"SHARED PAST PUTS US ALL ON THE SAME BOAT"
Jewish All-Kosher Riverboat Cruise On The Danube & Rhine; August 19 – September 2, 2016 with Kosher River Cruises
By Sharon Livingston – Travel writer for the London Jewish Chronicle, published October 2016
We had boarded MS Sapphire at Nuremburg to join a boat full exclusively of Modern Orthodox Jews – around 80 or so – on this 8-day glatt kosher Jewish heritage river cruise along the Rhine.
This 135 metre luxury vessel would be a sailing from Nuremburg to Amsterdam stopping at, Bamberg, Wurzburg, Mainz, Worms, Frankfurt and Cologne in search of Jewish heritage – much of it medieval and some WWII.
Having missed our transfers at Munich airport, we caught the train and just about made it just in time for Kabbalat Shabbat. Everyone was already seated in a dining room already alive chatter.
Malcolm Green, the chef and co-owner of Kosher River Cruises steered us to two empty seats on a table with an Israeli woman travelling with her mother in law. His welcome was as hearty as the gourmet meals he produces and we soon caught up with our new acquaintances tucking into a bowl of chicken and kreplach soup and a large roll of challah before venturing to the buffet.
The boat stayed docked through Shabbat and we were entertained with shiurs and lectures from Rabbi Stuart Weiss, Rabbi Elli Fisher and Dr Rachael Furst – the resident lecturers and special guests Rabbi Marvin Hier and Rabbi Abraham Cooper of the Simon Wiesenthal Center. The next 25 hours flew by and soon we were wishing each other Shavua Tov. Rabbi Weiss’ voice boomed through the loud speakers. “I’d like to invite you to do Havdalah on the sundeck. We have to start now before the boat reaches the low bridge.”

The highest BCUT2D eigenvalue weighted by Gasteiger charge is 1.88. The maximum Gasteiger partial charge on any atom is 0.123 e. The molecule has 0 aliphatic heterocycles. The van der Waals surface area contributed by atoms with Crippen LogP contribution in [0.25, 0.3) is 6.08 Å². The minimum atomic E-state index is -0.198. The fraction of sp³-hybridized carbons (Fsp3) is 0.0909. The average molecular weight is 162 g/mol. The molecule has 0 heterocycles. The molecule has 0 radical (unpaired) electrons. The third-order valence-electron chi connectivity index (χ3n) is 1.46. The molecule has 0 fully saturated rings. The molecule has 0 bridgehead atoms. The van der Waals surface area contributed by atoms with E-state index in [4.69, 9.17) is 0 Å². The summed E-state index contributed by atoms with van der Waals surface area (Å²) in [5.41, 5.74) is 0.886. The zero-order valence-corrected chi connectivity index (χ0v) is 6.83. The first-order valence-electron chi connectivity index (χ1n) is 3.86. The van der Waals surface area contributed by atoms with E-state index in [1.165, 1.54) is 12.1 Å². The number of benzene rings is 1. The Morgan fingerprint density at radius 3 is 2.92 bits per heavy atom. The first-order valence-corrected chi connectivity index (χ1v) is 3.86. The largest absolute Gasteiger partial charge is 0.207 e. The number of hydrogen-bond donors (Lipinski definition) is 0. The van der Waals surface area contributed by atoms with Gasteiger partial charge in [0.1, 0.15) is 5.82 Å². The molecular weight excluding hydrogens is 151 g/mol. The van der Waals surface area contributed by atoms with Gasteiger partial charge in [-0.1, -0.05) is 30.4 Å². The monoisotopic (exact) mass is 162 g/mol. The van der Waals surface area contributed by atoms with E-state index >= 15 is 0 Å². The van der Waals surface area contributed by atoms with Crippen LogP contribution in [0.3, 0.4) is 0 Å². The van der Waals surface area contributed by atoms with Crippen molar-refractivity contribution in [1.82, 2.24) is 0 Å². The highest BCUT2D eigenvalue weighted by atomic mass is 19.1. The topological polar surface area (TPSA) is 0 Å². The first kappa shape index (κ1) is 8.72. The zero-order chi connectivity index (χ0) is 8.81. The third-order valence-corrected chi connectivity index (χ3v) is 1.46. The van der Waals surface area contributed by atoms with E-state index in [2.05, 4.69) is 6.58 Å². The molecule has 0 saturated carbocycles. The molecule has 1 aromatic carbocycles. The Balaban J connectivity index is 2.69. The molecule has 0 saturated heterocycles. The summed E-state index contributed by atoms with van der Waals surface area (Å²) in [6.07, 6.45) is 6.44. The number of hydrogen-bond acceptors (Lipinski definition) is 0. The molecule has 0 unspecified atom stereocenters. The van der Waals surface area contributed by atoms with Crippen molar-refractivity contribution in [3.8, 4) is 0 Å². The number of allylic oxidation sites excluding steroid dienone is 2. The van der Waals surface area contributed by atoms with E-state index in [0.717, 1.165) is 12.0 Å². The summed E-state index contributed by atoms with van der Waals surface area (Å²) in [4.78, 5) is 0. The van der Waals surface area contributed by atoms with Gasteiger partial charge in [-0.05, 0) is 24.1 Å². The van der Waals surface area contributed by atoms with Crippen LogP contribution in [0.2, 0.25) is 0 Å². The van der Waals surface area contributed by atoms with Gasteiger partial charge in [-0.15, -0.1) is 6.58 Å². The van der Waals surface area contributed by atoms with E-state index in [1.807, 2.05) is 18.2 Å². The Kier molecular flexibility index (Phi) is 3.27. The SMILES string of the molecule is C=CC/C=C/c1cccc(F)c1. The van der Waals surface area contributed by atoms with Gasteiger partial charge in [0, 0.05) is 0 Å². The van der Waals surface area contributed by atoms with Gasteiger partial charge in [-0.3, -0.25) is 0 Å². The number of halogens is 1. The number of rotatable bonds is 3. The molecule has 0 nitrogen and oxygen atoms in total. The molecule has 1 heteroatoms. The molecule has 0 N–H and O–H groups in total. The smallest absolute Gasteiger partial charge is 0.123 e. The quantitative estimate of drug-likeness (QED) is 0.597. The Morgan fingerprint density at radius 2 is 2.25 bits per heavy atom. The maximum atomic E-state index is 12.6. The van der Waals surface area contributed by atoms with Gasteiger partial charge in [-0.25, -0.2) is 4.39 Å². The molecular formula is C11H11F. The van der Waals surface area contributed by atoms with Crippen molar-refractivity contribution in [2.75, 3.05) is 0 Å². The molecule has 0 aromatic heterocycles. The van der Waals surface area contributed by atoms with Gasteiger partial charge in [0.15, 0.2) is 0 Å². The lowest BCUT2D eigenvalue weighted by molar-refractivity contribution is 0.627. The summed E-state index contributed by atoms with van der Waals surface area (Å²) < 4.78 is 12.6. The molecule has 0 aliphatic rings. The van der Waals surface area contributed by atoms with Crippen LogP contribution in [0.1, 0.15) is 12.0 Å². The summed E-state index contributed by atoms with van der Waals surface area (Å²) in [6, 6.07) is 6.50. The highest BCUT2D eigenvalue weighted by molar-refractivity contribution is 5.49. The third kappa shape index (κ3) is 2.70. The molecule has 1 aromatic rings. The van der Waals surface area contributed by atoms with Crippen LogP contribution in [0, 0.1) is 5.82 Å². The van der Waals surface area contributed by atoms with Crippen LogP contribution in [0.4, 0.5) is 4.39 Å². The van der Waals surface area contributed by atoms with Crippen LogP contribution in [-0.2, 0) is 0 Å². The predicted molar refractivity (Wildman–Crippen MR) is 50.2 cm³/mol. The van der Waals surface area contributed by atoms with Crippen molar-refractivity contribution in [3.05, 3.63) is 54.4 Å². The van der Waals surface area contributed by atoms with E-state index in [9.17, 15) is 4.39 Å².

We gathered – men and women together – under the inky starry sky to serenade in the week as we set sail through the dark but pristinely clean German waterways.
Our first stop on Sunday was Bamberg – a gorgeous, colourful but tiny town but without much evidence of Jewish life. We were told this is where there once stood a synagogue or this was the site of a mikvah – that kind of thing.
Back on board though, the lack of anything meaty to get out teeth into was compensated with a hefty lunch with soup, salads, duck, chicken, tongue, fish and all sorts of vegetables and tantalising deserts.
The other towns were less sparse heritage-wise and feelings were close to the surface when hearing about the decimation of Jewish communities. We visited grand synagogues that once had thriving communities and still in use such as Frankfurt, Worms, Cologne and Amsterdam.
Some were truly horrible histories but there were poignant moments. At Frankfurt we visited the old cemetery on Judengasse (Jew’s Lane). Reading the tombstone of Meyer Rothschild, a fellow traveller, a sprightly lady in her 80s from New York, whispered through smiling lips “you know, my great, great, grandmother was Meyer Rothschild’s cook”. We recited teffilah in the cemetery for the 13,000 that perished in the holocaust and a sombre sense of connectedness and solidarity descended.